Food Aversion

Sensory Food Aversion

Sensory Food Aversion refers the refusal to eat certain foods because of taste, texture, smell or appearance. Eating a healthy, balanced diet is a vital part of life, thus it can be incredibly frustrating and upsetting when your child refuses to eat the food that you have mad available for them. Parents often feel guilty about being unable to ensure that their child is receiving the correct nutrition that optimizes both physical and mental development.

Indications of Sensory Food Aversion

The way a child reacts to certain foods will indicate whether or not they have Sensory Food Aversion. If your child displays the following negative behaviors regularly, it may be time to get support:

Extreme grimacing
Consistent refusal to eat a particular food
Generalizing food types- food groups, even food brands- eating only limited foods

Become upset if the “offending” food touches other foods on plate

Implications of Sensory Food Aversion

Sensory Food Aversion in children can have an impact on general well-being as it may severely affect interpersonal relationships, behavior, development, self-esteem, socialization and cognitive ability. Professional intervention is recommended as soon as the food aversion is becoming entrenched in your child’s daily life and is affecting their behavior and development negatively.

A child suffering from severe Sensory Food Aversion may refuse to eat foods from an entire food group essential for a healthy diet of a growing child. Children refusing to eat vegetables, dairy or meats will lack the vital minerals, vitamins and proteins they need to develop good health. There are also implications for oral motor development if children refuse to eat foods that require significant chewing. This can eventually lead to problems with articulation and speech development.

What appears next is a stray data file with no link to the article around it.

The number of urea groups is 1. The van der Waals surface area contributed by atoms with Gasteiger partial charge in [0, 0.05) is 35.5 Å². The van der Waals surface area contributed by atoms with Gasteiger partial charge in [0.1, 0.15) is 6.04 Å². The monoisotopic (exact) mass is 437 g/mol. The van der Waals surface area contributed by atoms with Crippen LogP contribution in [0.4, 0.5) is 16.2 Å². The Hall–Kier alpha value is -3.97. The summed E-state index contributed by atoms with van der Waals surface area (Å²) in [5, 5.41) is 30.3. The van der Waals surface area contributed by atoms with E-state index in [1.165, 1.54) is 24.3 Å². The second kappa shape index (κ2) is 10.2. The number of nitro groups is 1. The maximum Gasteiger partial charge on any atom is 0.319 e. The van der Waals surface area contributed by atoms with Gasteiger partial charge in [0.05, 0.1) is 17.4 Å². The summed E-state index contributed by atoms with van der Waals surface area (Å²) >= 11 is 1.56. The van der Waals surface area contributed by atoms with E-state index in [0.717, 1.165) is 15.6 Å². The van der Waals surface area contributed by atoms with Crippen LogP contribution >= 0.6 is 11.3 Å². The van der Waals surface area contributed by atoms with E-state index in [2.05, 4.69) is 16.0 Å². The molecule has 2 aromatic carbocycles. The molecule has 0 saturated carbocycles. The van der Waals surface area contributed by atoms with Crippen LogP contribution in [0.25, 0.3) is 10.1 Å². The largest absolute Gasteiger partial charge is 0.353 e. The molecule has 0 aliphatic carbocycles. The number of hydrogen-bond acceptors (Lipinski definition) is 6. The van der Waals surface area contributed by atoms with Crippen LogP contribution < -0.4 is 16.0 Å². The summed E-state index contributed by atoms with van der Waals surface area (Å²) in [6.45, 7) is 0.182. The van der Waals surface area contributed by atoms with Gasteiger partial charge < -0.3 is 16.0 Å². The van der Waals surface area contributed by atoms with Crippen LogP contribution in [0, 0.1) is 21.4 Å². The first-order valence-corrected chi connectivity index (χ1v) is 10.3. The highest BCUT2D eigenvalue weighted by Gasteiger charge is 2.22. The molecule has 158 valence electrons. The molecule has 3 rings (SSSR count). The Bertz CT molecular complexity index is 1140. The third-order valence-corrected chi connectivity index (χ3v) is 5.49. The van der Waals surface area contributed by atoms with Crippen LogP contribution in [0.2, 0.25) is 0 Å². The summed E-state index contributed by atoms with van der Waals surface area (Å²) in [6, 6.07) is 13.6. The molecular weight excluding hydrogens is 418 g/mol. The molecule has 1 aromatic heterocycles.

Sensory food aversion, food refusal and food selectivity in extreme forms require professional treatment as these issues also have a negative impact on the child’s behavior and this can cause a lot of stress within the family. The child’s problem with eating can become all-encompassing; therefore, successful treatment programs will include strategies for the whole family to incorporate.

There are also social implications of Sensory Food Aversion; children may feel very uncomfortable during lunchtimes at school, birthday parties, play dates, visits to family, etc, as they will not want others to notice their issues with eating and food.

All of the above implications make it starkly evident that this can be a serious condition that requires immediate attention and intervention by parents and/or health professionals.

Control Issues

Control remains a key component of many eating disorders; and it is this control that these children are reluctant to relinquish to their parents or to professionals involved in treatment. Gifted children in particular, can be highly willful. When challenged to change negative behaviours, they are likely to become even more resistant. In treating gifted children that have problems with eating, it is advisable to follow a holistic approach and understand that this type of child has complex cognitive, social, emotional and disciplinary needs.

Food aversions have been classified into four types of foods that are rejected because they are:

  1. Dangerous- for example a gifted 2 year old refusing to eat avocado states “that‟s poisonous”, because to him, the strange look of this unusual fruit with its blackish green bumpy outer skin and mushy pea green flesh, makes it appear to be dangerous and highly unappealing!